There is already a multidirectional subsidy system supporting dairy farming in Russia. The largest of them are compensatory and incentive subsidies. The first is distributed based on the total share of the region in the available federal figures of areas and livestock. It guarantees that expanding production capacity will make it possible to claim a larger piece of the all-Russian pie and is, in fact, a tool for developing fair competition.

The second subsidy is an incentive. It is distributed based on the share by indicators within one of the selected areas. If the previous tool was, roughly speaking, about livestock, this one is about productivity. This includes a package of support measures for the ten regions of Russia with the lowest level of socio-economic development. Once Euroinvest has chosen, the notorious Pskov region is one of the ten anti-leaders.

Hope For the Hinterland

All the Russian regions of modern Russia are similar to each other. There is a complex demographic situation, empty villages, and attrition. Demographers have been ringing bells for a long time, trying to solve this complex of problems. Furthermore, politicians are trying to offer their solutions little by little, mainly by attracting new residents to the old land for a lot of money. Tthe only way to solve the problem is seemingly impossible; if the territory has no prospects, the desolation cannot be stopped.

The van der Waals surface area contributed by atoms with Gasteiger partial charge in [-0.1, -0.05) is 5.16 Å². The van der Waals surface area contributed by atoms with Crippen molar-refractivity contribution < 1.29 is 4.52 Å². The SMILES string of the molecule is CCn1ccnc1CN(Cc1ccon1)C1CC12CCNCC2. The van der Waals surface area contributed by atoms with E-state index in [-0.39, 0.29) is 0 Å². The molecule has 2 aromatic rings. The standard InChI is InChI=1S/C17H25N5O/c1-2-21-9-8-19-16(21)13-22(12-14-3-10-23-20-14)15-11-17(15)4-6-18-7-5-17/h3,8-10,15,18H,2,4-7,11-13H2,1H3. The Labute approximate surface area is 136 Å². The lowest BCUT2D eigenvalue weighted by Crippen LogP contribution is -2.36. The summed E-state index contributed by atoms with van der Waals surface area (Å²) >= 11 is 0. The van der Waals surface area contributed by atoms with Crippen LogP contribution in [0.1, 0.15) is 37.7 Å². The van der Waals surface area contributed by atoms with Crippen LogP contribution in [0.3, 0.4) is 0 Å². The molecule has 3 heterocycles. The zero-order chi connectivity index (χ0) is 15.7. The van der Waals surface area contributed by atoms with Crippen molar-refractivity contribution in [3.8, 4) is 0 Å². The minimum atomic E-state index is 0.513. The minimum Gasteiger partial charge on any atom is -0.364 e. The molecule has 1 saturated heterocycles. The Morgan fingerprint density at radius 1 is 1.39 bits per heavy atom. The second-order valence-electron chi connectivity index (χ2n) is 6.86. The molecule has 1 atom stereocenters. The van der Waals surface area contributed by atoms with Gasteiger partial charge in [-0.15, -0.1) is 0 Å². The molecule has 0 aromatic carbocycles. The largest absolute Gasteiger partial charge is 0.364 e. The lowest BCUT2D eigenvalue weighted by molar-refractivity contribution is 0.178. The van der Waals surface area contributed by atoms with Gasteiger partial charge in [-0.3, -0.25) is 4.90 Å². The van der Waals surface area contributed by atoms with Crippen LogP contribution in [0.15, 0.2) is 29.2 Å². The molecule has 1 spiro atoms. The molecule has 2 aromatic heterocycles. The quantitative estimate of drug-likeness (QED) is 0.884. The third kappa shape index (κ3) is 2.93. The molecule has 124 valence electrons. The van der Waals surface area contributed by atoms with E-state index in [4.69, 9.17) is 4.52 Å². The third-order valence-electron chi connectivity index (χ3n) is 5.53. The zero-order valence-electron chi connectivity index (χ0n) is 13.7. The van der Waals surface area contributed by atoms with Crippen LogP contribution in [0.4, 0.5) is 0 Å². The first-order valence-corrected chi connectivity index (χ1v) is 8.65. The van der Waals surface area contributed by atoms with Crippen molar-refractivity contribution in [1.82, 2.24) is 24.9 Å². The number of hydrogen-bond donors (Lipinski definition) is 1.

Only the return of economic prospects can solve this problem. In this standpoint, there is hope; if the Cypriots have managed to launch profitable projects in one of the most challenging areas of agriculture, then they should certainly be able to do it. It is essential to cultivate success in this section of the process as to show the country the opportunity to establish a profitable business for a relatively small investment. Euroinvest offers an ideal recipe that fits the required parameters and the state policy. Moreover, Berezin suggests looking further and investing in educational infrastructure, which can radically change the way of life in the Russian hinterland.

This is the hard way, but as Berezin suggests, it is the only opportunity to breathe life into the most challenging regions of the country – “Production, unlike development, can in no way give a quick return. It requires investments; it has a long development history.”